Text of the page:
Creating PDFs (and more!) with Catalyst::View::Graphics::Primitive

Graphics::Primitive is a collection of objects that allow you build a 2d "scene". The building block of these scenes is a Component. It has a width and height, colors (fore and back), borders, insets, and padding. A Container builds on Component and yields a component that can contain other components. To allow for more than plain ol' boxes, Graphics::Primitive provides TextBox, Canvas and Image. While these entities are all pretty simple, but you can create complex results by nesting them.

Right, Catalyst?

Yeah, I'm coming back to that. Catalyst's views provide a wonderful mechanism for sending data from our model and controllers off to the client. We can build a representation of our document in the Controller then let the view handle creating the actual implementation!

Getting Started

The first step is to install the Graphics::Primitive and Catalyst::View::Graphics::Primitive modules. You'll also want to install the Cairo driver. There's an experimental Cairo + Pango driver available but it requires Gtk2 for now. For this tutorial we'll also use Paper::Specs for our page sizes.

With that out of the way, we can now add the Graphics::Primitive view to our application:

 script/ view GP Graphics::Primitive

This creates a GP view. You'll need to decide on a suitable way to forward to the appropriate view in your application. Since this view expects to find a Graphics::Primitive object in the graphics_primitive key of the stash, you might forward to the GP view when that key is set.

The first step in our document's life is to instantiate a new Graphics::Primitive object and set its width and height. We'll use Paper::Specs to find the size for our desired output paper.

 use Graphics::Color::RGB;
 use Graphics::Primitive;
 use Layout::Manager;
 use Paper::Specs;


 sub namedoc : Local {
    my ($self, $c, $name) = @_;

    my $paper = Paper::Specs->find(brand => 'standard', code => 'letter');
    my @size = $paper->sheet_size;
    my $doc = Graphics::Primitive::Container->new(
        width => $size[0], height => $size[1],
        layout_manager => Layout::Manager::Compass->new

    $c->stash->{graphics_primitive_driver_args} = { format => 'png' };
    $c->stash->{graphics_primitive_content_type} = 'image/png';
    $c->stash->{graphics_primitive} = $cc;

If you run this as-is, you'll get back an empty PDF. Paper::Specs gives us our width and height. We'll cover layout_manager later.

Gussying Things Up

Graphics::Primitive is a color-agnostic library. You might've noticed the use line above that included Graphics::Color, specifically, the RGB library. To make the PDF interesting, we can add a TextBox component.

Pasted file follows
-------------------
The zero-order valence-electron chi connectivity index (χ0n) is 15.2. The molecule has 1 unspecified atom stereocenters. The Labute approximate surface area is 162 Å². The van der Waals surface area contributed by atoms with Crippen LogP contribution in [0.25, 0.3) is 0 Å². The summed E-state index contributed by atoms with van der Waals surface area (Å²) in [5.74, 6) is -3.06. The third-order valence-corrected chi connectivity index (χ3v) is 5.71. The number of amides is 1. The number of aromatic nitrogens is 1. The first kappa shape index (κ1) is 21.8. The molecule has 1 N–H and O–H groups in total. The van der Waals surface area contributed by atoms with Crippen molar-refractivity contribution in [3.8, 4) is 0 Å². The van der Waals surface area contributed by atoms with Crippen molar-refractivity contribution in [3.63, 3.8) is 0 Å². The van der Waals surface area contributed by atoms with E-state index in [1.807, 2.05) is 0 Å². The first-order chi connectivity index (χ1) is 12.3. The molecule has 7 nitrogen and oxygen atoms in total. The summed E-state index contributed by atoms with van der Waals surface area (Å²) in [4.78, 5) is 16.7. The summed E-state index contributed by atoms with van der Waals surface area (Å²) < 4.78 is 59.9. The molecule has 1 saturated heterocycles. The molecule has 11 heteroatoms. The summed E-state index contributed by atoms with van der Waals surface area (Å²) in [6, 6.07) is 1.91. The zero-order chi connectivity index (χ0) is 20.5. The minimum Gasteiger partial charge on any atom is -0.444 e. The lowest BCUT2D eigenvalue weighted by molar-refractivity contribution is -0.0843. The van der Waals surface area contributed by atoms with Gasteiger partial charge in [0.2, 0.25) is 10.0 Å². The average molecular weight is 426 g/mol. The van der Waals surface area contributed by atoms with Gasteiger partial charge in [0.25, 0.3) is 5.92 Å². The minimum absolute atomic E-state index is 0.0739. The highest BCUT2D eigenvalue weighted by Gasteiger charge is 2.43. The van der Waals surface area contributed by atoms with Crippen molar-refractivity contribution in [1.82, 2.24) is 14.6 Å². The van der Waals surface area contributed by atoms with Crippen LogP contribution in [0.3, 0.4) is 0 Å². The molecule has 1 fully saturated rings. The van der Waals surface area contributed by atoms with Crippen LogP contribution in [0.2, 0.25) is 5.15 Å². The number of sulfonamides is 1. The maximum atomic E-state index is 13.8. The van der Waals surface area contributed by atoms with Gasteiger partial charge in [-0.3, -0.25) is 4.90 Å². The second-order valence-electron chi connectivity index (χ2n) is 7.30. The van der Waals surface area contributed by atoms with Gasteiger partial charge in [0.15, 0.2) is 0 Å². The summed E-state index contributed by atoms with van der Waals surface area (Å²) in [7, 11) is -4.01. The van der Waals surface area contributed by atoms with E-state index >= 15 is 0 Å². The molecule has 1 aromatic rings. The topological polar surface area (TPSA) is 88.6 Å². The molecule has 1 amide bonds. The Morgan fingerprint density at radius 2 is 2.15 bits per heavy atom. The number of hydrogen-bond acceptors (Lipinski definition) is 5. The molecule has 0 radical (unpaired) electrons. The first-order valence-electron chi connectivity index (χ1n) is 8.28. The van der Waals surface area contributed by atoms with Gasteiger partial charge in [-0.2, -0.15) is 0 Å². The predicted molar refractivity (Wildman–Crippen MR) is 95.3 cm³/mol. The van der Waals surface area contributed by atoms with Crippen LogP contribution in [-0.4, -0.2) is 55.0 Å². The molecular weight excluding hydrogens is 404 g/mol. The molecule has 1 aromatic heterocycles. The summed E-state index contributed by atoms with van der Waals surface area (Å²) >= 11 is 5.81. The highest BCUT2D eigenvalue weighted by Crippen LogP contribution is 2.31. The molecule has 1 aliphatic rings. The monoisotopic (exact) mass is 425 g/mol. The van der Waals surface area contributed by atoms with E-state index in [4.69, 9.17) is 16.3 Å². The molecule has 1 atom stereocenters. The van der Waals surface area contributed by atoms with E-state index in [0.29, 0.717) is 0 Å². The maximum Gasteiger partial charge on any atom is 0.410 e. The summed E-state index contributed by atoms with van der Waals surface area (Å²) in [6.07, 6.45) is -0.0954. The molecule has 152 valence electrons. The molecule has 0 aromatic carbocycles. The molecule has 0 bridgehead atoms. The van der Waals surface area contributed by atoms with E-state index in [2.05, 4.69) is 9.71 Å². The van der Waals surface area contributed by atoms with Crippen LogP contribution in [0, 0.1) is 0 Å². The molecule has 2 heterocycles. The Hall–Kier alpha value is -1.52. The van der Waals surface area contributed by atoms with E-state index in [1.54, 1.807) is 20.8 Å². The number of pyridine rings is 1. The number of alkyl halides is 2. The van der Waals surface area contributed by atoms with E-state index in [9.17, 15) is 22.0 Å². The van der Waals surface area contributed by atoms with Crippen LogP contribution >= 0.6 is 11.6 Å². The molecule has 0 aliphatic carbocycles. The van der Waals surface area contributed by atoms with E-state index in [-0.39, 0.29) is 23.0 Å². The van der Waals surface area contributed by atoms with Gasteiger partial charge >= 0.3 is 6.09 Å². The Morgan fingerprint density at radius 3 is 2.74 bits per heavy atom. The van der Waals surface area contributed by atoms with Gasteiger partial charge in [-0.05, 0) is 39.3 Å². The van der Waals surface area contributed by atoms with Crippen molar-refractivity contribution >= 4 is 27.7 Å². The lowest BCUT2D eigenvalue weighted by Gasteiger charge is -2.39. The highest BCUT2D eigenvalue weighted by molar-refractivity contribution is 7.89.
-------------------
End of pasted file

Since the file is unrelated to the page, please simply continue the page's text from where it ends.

my $tb = Graphics::Primitive::TextBox->new(
    width => $size[0],
    text => "Hello $name!",
    color => Graphics::Color::RGB->new(red => 0, green => 0, blue => 0, alpha => 1),
    font => Graphics::Primitive::Font->new(
      size => 45,
      face => 'Helvetica'
    horizontal_alignment => 'center',

  $container->add_component($tb, 'n');

This TextBox declaration sets up a textbox whose width is the same as the document we are creating. We don't specify the height because we are not working with fixed fonts. The Graphics::Primitive driver will handle that for us, based on the font's metrics.

We've set this TextBox to the Helvetica font family with a size of 45 points and a color of black. We set the text to say hello to whatever name is passed in as the first argument. The horizontal alignment is set to "center", since headers look pretty that way.

Finally, we add the TextBox to the container. Our previously glossed over layout_manager does the work now. I chose to use the Compass layout manager. The add_component method takes a second argument that is passed on to the layout manager when the component is laid out. We passed it "n" so that the TextBox will be positioned North. You can create incredibly complex scenes by making containers within containers, each using different layout managers.

If you visit your action now and pass it a name as an argument, you'll get a PDF that says "Hello $name!"

Adding A Body

We can add as many components into our scene as space allows. Graphics::Primitive doesn't stop you from adding too much, but it will do its best to squeeze everything in. In this case we'll add another textbox to thank our visitor.

  my $tb2 = Graphics::Primitive::TextBox->new(
    width => $size[0],
    text => "Thanks for reading this Advent entry!",
    color => Graphics::Color::RGB->new(red => 0, green => 0, blue => 0, alpha => 1),
    font => Graphics::Primitive::Font->new(
      size => 12,
      face => 'Helvetica'
    horizontal_alignment => 'left',


  $container->add_component($tb2, 'n');


We create a new TextBox that is almost identical to the existing one, but we set the font size to something more reasonable. We also set the horizontal alignment to "left". A careful look will reveal some some padding changes to the new TextBox as well as the container. A bit of padding is added to the top of the TextBox to separate it from the header. Then 5 units of padding are added to the entire container so that our text isn't right up against the edge of the page. Adding the component is the same as before. Since the new TextBox was added second, it's drawn below the first.

Final Comments

This has been an extremely brief introduction to Graphics::Primitive and how you can create sophisticated, dynamic documents using Catalyst. You can do much more, such as creating SVG, PostScript, or PNG output.

If you are interested in learning more check out my talk from PPW 2008 (created using Graphics::Primitive) or join us in #graphics-primitive on


Cory 'gphat' Watson <cwatson at>